For many Americans, celebrating the 4th of July weekend involves family, friends, fireworks, and a road trip. Already it seems like there are fewer cars on the road than in years past, as motorists are naturally concerned about fuel costs. There are many ways to enhance fuel economy, making modifications in driving technique to eke out a mpg or two.
However, the National Automobile Dealers Association (NADA) cautions that not all fuel-economy tips are truly worth the effort. We agree that some modifications can be taken to the extreme, such as true hypermiling, though we encourage drivers to make the most from each gallon in a safe, responsible way.
That said, NADA offers the follow tips:
Drive slowly and steadily. To improve a car's gas mileage, give yourself a few extra minutes to get to your destination, so you can
drive the speed limit and avoid rapid acceleration. This will make a bigger difference than any other strategy. The faster a car accelerates from a stop, the more gas it uses, while driving more slowly overall improves gas mileage. Also let off the gas and coast before applying your brakes to stop—this will save gas and brake wear.
Don't idle. Fuel spent idling, rather than for locomotion, is wasted. Shut off the car if you'll be idling for more than 60 seconds, though exercise extreme caution in traffic situations. Technique is best used off the road.
Keep your tires properly inflated. Keep your tires properly inflated by checking your tire pressure monthly. This is of particular concern as seasons progress and outside temperatures change. Pressures should be checked when tires are cold. Recommended tire pressures are listed in the owner's manual or on the driver's side door jamb, not on the sidewall.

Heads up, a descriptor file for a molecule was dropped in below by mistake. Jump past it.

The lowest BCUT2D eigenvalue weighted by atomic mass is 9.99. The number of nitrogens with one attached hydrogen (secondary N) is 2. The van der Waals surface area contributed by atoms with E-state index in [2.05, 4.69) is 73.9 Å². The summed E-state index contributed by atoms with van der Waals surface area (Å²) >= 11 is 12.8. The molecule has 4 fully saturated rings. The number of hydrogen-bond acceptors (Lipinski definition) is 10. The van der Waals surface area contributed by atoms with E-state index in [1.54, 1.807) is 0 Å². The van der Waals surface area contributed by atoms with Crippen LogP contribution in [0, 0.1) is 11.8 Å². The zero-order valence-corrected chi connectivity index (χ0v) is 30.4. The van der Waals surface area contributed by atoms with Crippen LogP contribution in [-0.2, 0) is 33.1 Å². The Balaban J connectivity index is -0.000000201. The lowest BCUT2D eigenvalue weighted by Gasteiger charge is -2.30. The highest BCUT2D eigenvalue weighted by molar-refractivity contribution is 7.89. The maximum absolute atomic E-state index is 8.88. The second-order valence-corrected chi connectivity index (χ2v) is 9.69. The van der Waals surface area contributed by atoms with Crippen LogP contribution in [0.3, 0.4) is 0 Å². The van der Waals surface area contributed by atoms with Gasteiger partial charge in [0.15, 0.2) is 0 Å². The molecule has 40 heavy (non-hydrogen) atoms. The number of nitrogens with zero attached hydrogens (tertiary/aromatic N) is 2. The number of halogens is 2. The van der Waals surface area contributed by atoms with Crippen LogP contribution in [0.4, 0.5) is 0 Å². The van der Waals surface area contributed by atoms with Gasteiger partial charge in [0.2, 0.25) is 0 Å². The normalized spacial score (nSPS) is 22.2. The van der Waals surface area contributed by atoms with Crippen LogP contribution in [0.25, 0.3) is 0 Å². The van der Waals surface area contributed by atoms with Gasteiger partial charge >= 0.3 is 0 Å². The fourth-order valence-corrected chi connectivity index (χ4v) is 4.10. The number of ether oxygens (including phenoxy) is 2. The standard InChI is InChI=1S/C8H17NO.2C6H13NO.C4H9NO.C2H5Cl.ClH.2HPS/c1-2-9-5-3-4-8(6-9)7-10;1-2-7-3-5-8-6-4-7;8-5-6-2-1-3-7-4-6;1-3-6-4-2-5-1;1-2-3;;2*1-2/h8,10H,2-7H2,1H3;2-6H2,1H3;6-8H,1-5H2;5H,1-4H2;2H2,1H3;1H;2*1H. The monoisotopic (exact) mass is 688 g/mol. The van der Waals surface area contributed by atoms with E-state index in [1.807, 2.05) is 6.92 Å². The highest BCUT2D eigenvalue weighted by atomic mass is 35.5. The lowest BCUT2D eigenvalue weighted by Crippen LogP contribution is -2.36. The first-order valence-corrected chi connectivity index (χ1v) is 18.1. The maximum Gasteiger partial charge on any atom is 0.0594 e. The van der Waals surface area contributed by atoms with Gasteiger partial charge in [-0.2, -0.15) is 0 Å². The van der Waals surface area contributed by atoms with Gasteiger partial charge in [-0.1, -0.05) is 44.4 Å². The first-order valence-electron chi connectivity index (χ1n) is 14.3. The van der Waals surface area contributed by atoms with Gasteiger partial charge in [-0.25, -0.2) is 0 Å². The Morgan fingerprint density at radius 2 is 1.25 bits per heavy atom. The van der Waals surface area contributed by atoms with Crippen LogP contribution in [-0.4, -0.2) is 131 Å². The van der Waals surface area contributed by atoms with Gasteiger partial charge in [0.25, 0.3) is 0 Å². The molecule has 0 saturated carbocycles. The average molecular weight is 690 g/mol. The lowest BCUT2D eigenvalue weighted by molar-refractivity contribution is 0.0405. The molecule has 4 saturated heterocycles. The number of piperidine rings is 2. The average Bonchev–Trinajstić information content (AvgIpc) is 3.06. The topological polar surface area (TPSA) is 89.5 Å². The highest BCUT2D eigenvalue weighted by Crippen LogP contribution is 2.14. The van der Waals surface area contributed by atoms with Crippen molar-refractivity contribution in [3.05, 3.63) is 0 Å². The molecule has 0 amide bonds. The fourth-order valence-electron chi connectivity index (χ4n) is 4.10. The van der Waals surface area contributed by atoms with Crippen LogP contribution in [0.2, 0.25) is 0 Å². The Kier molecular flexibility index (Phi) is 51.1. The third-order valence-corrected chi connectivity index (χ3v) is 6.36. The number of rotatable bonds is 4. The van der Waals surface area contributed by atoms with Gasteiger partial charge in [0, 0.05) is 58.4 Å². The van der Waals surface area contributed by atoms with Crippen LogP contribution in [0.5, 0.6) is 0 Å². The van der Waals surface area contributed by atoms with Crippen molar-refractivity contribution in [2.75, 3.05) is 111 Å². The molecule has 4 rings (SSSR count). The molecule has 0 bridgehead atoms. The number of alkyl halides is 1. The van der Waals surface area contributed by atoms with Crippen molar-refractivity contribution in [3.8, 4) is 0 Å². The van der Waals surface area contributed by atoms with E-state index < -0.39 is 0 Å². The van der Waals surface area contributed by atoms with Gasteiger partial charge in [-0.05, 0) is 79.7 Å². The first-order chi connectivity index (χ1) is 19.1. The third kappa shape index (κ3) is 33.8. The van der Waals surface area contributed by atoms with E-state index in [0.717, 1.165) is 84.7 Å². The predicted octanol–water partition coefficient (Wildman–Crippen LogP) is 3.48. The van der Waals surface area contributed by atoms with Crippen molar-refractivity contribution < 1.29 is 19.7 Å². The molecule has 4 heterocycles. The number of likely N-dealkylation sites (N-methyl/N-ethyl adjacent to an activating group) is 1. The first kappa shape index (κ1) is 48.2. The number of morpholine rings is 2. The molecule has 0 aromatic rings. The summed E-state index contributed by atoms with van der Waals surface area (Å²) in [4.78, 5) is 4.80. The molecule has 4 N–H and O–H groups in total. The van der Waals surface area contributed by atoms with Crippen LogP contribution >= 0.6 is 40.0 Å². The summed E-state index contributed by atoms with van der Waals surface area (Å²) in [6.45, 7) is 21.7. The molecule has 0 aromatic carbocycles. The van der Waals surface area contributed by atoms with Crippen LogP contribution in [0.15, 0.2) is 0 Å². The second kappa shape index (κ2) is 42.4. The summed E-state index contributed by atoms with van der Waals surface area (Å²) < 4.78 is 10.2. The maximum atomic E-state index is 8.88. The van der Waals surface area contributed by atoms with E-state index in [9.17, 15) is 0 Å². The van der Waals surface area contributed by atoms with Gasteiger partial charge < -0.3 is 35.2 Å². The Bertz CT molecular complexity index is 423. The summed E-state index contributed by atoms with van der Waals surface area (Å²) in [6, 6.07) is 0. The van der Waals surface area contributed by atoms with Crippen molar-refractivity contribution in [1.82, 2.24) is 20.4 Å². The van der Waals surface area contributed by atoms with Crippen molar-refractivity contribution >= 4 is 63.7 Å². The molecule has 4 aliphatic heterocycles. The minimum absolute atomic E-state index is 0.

Likewise, NADA dispels some popular myths:
Fill up your gas tank when temperatures are coolest. While this may have a theoretical benefit, it doesn’t have a practical one. The concern here is that gasoline expands with warmer temperatures, so a gallon of gas is actually less than a gallon when temperatures are higher. While this is true, the temperature in a gas station's underground storage tank is fairly constant. Any potential benefit here isn’t worth the mental energy, let alone modifying your schedule to hit the gas station at a less-convenient time.
Fill up when your tank is half-empty and use the slowest pump speed. Both pieces of advice stem from the idea that while gas is being dispensed, you want the most amount of gasoline and the least amount of vapors. But neither of these tips provides any significant gas savings.
Lighten your load. Sure, everybody talks about getting rid of unnecessary junk in your car to lighten your load and improve gas mileage, but when it comes to noticing a significant improvement in gas mileage, you'd have to eliminate at least 100 pounds of cargo. Good in concept, but most drivers simply don’t have the much junk in the trunk, so to speak.
For more tips from autoMedia, read: “How to get the most miles out of each tank of gas.” And if you are looking for extreme savings, read “How to improve fuel economy by hypermiling.”